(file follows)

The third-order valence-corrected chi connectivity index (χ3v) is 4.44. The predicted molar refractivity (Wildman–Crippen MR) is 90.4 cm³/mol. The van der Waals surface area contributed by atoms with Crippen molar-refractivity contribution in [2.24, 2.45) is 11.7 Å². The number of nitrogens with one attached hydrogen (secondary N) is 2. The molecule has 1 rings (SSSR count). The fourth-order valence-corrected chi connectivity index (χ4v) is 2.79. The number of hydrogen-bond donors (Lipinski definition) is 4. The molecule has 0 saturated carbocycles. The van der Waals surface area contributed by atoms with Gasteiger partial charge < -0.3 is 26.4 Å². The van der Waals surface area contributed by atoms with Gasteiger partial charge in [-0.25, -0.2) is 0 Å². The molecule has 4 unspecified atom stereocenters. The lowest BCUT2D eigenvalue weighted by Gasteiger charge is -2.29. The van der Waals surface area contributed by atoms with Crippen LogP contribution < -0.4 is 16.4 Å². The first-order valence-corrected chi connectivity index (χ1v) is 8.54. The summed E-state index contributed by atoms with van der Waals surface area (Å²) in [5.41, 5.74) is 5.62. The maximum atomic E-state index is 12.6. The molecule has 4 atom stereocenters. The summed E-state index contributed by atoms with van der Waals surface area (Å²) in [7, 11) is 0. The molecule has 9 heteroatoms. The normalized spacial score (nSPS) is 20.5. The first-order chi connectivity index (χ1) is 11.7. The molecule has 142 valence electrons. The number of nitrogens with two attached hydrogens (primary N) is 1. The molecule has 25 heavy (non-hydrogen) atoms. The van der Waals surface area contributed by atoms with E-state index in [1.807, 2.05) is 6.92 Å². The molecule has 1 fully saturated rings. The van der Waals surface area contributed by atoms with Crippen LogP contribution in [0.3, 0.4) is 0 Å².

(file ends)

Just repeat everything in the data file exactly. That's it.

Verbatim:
The third-order valence-corrected chi connectivity index (χ3v) is 4.44. The predicted molar refractivity (Wildman–Crippen MR) is 90.4 cm³/mol. The van der Waals surface area contributed by atoms with Crippen molar-refractivity contribution in [2.24, 2.45) is 11.7 Å². The number of nitrogens with one attached hydrogen (secondary N) is 2. The molecule has 1 rings (SSSR count). The fourth-order valence-corrected chi connectivity index (χ4v) is 2.79. The number of hydrogen-bond donors (Lipinski definition) is 4. The molecule has 0 saturated carbocycles. The van der Waals surface area contributed by atoms with Gasteiger partial charge < -0.3 is 26.4 Å². The van der Waals surface area contributed by atoms with Gasteiger partial charge in [-0.25, -0.2) is 0 Å². The molecule has 4 unspecified atom stereocenters. The lowest BCUT2D eigenvalue weighted by Gasteiger charge is -2.29. The van der Waals surface area contributed by atoms with Crippen LogP contribution < -0.4 is 16.4 Å². The first-order valence-corrected chi connectivity index (χ1v) is 8.54. The summed E-state index contributed by atoms with van der Waals surface area (Å²) in [5.41, 5.74) is 5.62. The maximum atomic E-state index is 12.6. The molecule has 4 atom stereocenters. The summed E-state index contributed by atoms with van der Waals surface area (Å²) in [7, 11) is 0. The molecule has 9 heteroatoms. The normalized spacial score (nSPS) is 20.5. The first-order chi connectivity index (χ1) is 11.7. The molecule has 142 valence electrons. The number of nitrogens with two attached hydrogens (primary N) is 1. The molecule has 25 heavy (non-hydrogen) atoms. The van der Waals surface area contributed by atoms with E-state index in [1.807, 2.05) is 6.92 Å². The molecule has 1 fully saturated rings. The van der Waals surface area contributed by atoms with Crippen LogP contribution in [0.3, 0.4) is 0 Å².